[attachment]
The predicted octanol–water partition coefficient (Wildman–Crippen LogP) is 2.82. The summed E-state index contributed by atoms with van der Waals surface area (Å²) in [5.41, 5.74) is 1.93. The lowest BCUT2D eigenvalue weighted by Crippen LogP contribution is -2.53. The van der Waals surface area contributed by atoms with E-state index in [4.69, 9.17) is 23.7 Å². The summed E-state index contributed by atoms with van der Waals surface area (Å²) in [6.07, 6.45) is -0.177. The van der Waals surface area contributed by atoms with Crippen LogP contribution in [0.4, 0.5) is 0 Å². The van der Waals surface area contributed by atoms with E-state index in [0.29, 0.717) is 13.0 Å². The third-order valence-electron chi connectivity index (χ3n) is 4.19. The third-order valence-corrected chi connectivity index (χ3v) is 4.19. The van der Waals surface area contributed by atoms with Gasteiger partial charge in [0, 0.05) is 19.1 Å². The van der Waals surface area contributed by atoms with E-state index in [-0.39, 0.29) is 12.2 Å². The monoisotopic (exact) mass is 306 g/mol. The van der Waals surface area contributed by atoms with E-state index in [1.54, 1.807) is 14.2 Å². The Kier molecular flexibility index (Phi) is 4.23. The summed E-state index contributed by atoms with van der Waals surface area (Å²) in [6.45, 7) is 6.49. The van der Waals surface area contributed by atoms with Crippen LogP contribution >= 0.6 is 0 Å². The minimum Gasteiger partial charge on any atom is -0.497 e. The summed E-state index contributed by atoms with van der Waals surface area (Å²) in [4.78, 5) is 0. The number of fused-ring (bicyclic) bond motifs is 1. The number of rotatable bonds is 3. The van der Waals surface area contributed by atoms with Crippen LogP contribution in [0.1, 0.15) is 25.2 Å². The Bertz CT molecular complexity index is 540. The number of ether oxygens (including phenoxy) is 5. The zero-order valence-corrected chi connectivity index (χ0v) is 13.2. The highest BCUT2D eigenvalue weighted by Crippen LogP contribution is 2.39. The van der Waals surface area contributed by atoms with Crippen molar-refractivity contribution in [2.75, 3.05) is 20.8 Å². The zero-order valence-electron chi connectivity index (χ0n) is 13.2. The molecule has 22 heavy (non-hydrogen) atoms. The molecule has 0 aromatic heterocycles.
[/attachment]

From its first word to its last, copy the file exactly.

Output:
The predicted octanol–water partition coefficient (Wildman–Crippen LogP) is 2.82. The summed E-state index contributed by atoms with van der Waals surface area (Å²) in [5.41, 5.74) is 1.93. The lowest BCUT2D eigenvalue weighted by Crippen LogP contribution is -2.53. The van der Waals surface area contributed by atoms with E-state index in [4.69, 9.17) is 23.7 Å². The summed E-state index contributed by atoms with van der Waals surface area (Å²) in [6.07, 6.45) is -0.177. The van der Waals surface area contributed by atoms with Crippen LogP contribution in [0.4, 0.5) is 0 Å². The van der Waals surface area contributed by atoms with E-state index in [0.29, 0.717) is 13.0 Å². The third-order valence-electron chi connectivity index (χ3n) is 4.19. The third-order valence-corrected chi connectivity index (χ3v) is 4.19. The van der Waals surface area contributed by atoms with Gasteiger partial charge in [0, 0.05) is 19.1 Å². The van der Waals surface area contributed by atoms with E-state index in [-0.39, 0.29) is 12.2 Å². The monoisotopic (exact) mass is 306 g/mol. The van der Waals surface area contributed by atoms with E-state index in [1.54, 1.807) is 14.2 Å². The Kier molecular flexibility index (Phi) is 4.23. The summed E-state index contributed by atoms with van der Waals surface area (Å²) in [6.45, 7) is 6.49. The van der Waals surface area contributed by atoms with Crippen LogP contribution >= 0.6 is 0 Å². The minimum Gasteiger partial charge on any atom is -0.497 e. The summed E-state index contributed by atoms with van der Waals surface area (Å²) in [4.78, 5) is 0. The number of fused-ring (bicyclic) bond motifs is 1. The number of rotatable bonds is 3. The van der Waals surface area contributed by atoms with Crippen LogP contribution in [0.1, 0.15) is 25.2 Å². The Bertz CT molecular complexity index is 540. The number of ether oxygens (including phenoxy) is 5. The zero-order valence-corrected chi connectivity index (χ0v) is 13.2. The highest BCUT2D eigenvalue weighted by Crippen LogP contribution is 2.39. The van der Waals surface area contributed by atoms with Crippen molar-refractivity contribution in [2.75, 3.05) is 20.8 Å². The zero-order valence-electron chi connectivity index (χ0n) is 13.2. The molecule has 22 heavy (non-hydrogen) atoms. The molecule has 0 aromatic heterocycles.